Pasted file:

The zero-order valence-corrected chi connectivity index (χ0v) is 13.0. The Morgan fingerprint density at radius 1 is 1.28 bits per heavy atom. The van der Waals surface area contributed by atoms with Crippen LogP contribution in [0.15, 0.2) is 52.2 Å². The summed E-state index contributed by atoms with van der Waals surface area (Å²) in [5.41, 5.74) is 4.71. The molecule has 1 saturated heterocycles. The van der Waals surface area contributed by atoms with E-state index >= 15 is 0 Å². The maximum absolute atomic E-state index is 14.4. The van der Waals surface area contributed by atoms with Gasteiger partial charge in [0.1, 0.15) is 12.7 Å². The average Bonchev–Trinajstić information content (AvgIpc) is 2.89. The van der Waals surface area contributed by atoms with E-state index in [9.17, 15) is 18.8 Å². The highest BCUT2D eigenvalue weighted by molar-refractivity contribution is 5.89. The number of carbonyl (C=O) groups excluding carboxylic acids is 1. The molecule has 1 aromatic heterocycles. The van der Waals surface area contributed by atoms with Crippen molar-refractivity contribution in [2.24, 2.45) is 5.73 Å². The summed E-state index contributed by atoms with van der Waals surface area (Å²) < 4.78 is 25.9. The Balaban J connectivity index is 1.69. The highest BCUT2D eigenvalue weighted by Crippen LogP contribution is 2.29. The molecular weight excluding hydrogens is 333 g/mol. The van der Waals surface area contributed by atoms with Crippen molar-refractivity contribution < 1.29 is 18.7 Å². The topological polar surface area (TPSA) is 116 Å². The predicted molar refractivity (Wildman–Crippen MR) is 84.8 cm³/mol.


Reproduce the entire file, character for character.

The zero-order valence-corrected chi connectivity index (χ0v) is 13.0. The Morgan fingerprint density at radius 1 is 1.28 bits per heavy atom. The van der Waals surface area contributed by atoms with Crippen LogP contribution in [0.15, 0.2) is 52.2 Å². The summed E-state index contributed by atoms with van der Waals surface area (Å²) in [5.41, 5.74) is 4.71. The molecule has 1 saturated heterocycles. The van der Waals surface area contributed by atoms with E-state index >= 15 is 0 Å². The maximum absolute atomic E-state index is 14.4. The van der Waals surface area contributed by atoms with Gasteiger partial charge in [0.1, 0.15) is 12.7 Å². The average Bonchev–Trinajstić information content (AvgIpc) is 2.89. The van der Waals surface area contributed by atoms with E-state index in [9.17, 15) is 18.8 Å². The highest BCUT2D eigenvalue weighted by molar-refractivity contribution is 5.89. The number of carbonyl (C=O) groups excluding carboxylic acids is 1. The molecule has 1 aromatic heterocycles. The van der Waals surface area contributed by atoms with Crippen molar-refractivity contribution in [2.24, 2.45) is 5.73 Å². The summed E-state index contributed by atoms with van der Waals surface area (Å²) < 4.78 is 25.9. The Balaban J connectivity index is 1.69. The highest BCUT2D eigenvalue weighted by Crippen LogP contribution is 2.29. The molecular weight excluding hydrogens is 333 g/mol. The van der Waals surface area contributed by atoms with Crippen molar-refractivity contribution < 1.29 is 18.7 Å². The topological polar surface area (TPSA) is 116 Å². The predicted molar refractivity (Wildman–Crippen MR) is 84.8 cm³/mol.